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CXL.

THE DEATH OF THE FLOWERS.

The melancholy days are come,

The saddest of the year,
Of wailing winds, and naked woods,

And meadows brown and sere.
Heaped in the hollows of the grove,

The wither'd leaves lie dead;
They rustle to the eddying gust,

And to the rabbit's tread.
The robin and the wren are flown,

And from the shrubs the jay,
And from the wood-top calls the crow,

Through all the gloomy day.

Where are the flowers, the fair young flowers,

That lately sprang and stood
In brighter light and softer airs,

A beauteous sisterhood?
Alas, they all are in their graves ;

The gentle race of flowers
Are lying in their lowly beds,

With the fair and good of ours.
The rain is falling where they lie,
· But the cold November rain
Calls not from out the gloomy earth,

The lovely ones again.

The wind-flower and the violet,

They perished long ago,
And the briar-rose and the orchis died,

Amid the summer glow;

But on the hill the golden-rod,

And the aster in the wood,
And the yellow sun-flower by the brook

In autumn beauty stood,
Till fell the frost from the clear, cold heaven,

As falls the plague on men,
And the brightness of their smile was gone,

From upland, glade, and glen.

And now, when comes the calm, mild day,

As still such days will come,
To call the squirrel and the bee

From out their winter home;
When the sound of dropping nuts is heard,

Though all the trees are still,
And twinkle in the smoky light

The waters of the rill,
The south wind searches for the flowers

Whose fragrance late he bore,
And sighs to find them in the wood

And by the stream no more.

And then I think of one who in

Her youthful beauty died,
The fair, meek blossom that grew up

And faded by my side;
In the cold, moist earth we laid her,

When the forest cast the leaf,
And we wept that one so lovely

Should have a life so brief: Yet not unmeet it was that one,

Like that young friend of ours, So gentle and so beautiful,

Should perish with the flowers.

W. C. Bryant.

CXLI.

AUTUMN.

A Dirge.

The warm sun is failing, the bleak wind is wailing,
The bare boughs are sighing, the pale flowers are dying,

And the year
On the earth her death-bed, in a shroud of leaves dead,

. Is lying.
Come, months, come away,
From November to May,
In your saddest array;
Follow the bier

Of the dead cold year,
And like dim shadows watch by her sepulchre.

The chill rain is falling, the nipt worm is crawling,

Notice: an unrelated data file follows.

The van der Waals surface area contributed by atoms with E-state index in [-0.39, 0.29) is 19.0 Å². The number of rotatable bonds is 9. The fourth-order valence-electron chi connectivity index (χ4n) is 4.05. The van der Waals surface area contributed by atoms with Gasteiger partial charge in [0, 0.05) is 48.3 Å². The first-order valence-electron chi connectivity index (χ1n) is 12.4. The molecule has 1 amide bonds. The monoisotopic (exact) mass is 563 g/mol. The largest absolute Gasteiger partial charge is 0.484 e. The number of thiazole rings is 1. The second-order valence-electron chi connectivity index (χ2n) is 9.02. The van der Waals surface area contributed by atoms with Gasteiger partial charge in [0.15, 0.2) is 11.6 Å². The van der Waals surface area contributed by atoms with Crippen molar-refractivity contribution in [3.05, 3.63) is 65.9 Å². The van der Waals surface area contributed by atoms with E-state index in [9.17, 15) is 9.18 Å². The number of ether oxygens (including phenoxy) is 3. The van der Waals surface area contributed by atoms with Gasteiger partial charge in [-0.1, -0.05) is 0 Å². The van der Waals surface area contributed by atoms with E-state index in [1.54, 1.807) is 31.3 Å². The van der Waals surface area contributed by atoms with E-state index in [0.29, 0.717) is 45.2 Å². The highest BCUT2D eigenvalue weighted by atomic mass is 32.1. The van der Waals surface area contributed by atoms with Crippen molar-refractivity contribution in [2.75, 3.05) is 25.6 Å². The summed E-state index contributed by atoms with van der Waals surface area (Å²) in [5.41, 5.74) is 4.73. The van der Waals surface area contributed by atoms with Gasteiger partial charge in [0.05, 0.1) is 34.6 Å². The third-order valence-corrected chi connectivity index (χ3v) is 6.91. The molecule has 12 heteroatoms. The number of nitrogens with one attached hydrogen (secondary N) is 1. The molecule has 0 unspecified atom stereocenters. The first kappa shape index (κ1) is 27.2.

The rivers are swelling, the thunder is knelling

For the year;
The blithe swallows are flown, and the lizards each gone

To his dwelling;
Come, months, come away;
Put on black, white and grey,
Let your light sisters play-
Ye, follow the bier

Of the dead cold year,
And make her grave green with tear on tear.

Shelley.

CXLII.

Leaves have their time to fall
And flowers to wither at the north-wind's breath,

And stars to set—but all,
Thou hast all seasons for thine own, O Death!

Day is for mortal care,
Eve, for glad meetings round the joyous hearth,

Night, for the dreams of sleep, the voice of prayerBut all for thee, thou mightiest of the earth.

The banquet hath its hour,
Its feverish hour of mirth, and song, and wine;

There comes a day for grief's o'erwhelming power, A time for softer tears—but all are thine.

Youth and the opening rose
May look like things too glorious for decay,

And smile at thee--but thou art not of those
That wait the ripened bloom to seize their prey.

We know when moons shall wane,
When Summer-birds from far shall cross the sea,

When autumn's hue shall tinge the golden grainBut who shall teach us when to look for thee!

Thou art where billows foam,
Thou art where music melts upon the air;

Thou art around us in our peaceful home,
And the world calls us forth—and thou art there.
- Thou art where friend meets friend,
Beneath the shadow of the elm to rest-

Thou art where foe meets foe, and trumpets rend The skies, and swords beat down the princely crest.

Leaves have their time to fall,
And flowers to wither at the north-wind's breath,

And stars to set—but all,
Thou hast all seasons for thine own, O Death!

Mrs. Hemans.

CXLIII.

Bright be thy dreams—may all thy weeping
Turn into smiles while thou art sleeping.

May those by death and seas removed,
The friends, who in thy spring-time knew thee,
• All, thou hast ever prized or loved,
In dreams come smiling to thee!

There may the child, whose love lay deepest,
Dearest of all, come while thou sleepest;

Still as she was no charm forgot-
No lustre lost that life had given;

Or, if changed, but changed to what Thou’lt find her yet in Heaven !

T. Moore.

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